During the sprints, each content designer was assigned a few main attributes and all their subattributes.
Our task was to look at the University of Edinburgh degree finder, other UK university course finders and University of Edinburgh school sites to build up an idea of:
- what info is displayed in these attributes
- how the attribute is displayed
We then used these insights to fill in the attribute spreadsheet. This has created a detailed list of all the things we need to know and consider about these attributes when we get to developing the new degree finder.
We also took screenshots of examples of attributes and put them on a Miro board. We included examples from all the various sites we were looking through, making notes of what was good (or not) about the examples.
Finding new potential attributes
Through auditing degree content across the HE sector, we picked up on some ideas of new attributes we could include in the degree finder.
For example, both Bath and Dundee list the main study location in the boxes where they list key facts about the programme (what we’re calling programme metadata).
York has a tagline to help sell the programme in one line.
Finding these new attributes doesn’t mean we will ultimately include them in the new degree finder. Rather, exploring other content has helped us build a rich list of attributes to use as building blocks to try out in our new designs.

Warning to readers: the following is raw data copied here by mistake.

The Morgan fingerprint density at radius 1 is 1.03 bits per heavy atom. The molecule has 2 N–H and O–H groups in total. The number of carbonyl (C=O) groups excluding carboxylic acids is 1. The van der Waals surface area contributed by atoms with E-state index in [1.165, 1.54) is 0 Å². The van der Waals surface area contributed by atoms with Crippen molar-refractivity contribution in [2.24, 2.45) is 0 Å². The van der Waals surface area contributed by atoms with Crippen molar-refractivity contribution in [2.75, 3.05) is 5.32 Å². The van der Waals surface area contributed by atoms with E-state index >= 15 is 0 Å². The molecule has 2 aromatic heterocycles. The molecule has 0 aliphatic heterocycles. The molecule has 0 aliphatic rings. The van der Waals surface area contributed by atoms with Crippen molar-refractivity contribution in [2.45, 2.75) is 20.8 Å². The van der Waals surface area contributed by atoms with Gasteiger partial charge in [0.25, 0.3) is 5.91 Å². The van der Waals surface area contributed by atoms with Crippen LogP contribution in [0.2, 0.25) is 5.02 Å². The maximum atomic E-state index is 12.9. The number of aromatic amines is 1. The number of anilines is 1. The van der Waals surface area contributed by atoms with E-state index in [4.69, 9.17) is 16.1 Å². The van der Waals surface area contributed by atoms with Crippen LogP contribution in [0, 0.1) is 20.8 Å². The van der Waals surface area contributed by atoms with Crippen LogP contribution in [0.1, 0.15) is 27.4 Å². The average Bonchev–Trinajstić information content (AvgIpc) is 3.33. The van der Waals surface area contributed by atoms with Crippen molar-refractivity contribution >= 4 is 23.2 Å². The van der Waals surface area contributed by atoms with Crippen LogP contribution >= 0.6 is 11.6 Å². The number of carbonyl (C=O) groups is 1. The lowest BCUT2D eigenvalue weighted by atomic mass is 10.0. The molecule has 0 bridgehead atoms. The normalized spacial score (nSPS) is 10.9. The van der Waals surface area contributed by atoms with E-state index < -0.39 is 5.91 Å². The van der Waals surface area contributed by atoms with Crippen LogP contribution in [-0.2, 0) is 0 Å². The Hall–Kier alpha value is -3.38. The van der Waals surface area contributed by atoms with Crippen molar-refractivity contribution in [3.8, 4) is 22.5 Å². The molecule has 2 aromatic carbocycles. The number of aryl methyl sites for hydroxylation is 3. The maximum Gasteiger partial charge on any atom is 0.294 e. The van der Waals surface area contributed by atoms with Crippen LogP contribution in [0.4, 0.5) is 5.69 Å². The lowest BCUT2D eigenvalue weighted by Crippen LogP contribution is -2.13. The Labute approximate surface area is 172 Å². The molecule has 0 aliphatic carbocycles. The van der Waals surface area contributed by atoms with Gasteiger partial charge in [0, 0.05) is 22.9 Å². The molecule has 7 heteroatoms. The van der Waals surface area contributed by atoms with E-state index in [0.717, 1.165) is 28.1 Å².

We’ll keep what works and bin what doesn’t.
Aligning attributes with user research
Since the sprints, we have been working with Pete, our UX Specialist, to align these attributes with the user research done for the degree finder project.
We’re using the research to inform:
- whether there’s a user need for the attributes we’ve noted down
- the prioritised order attributes should show in on the degree finder
- what the attributes should be called
Mapping content relationships
We’re also looking beyond the attribute level to how degree finder content relates to other undergraduate content on the website.
Flo, content designer on the team, is working to map the relationships between:
- degree finder content
- undergraduate study site content
- prospective undergraduate content in schools and service sites across the University web estate
With a better idea of what could be going into the future degree finder, we can begin to set the vision for how and where to repurpose existing content to provide a better experience for our prospective students.
Learn more at our update event 1 December
We’ll be sharing more on this blog of how we have developed the content model further.
In the meantime, you can learn about the latest state of the content model at our update event on 1 December.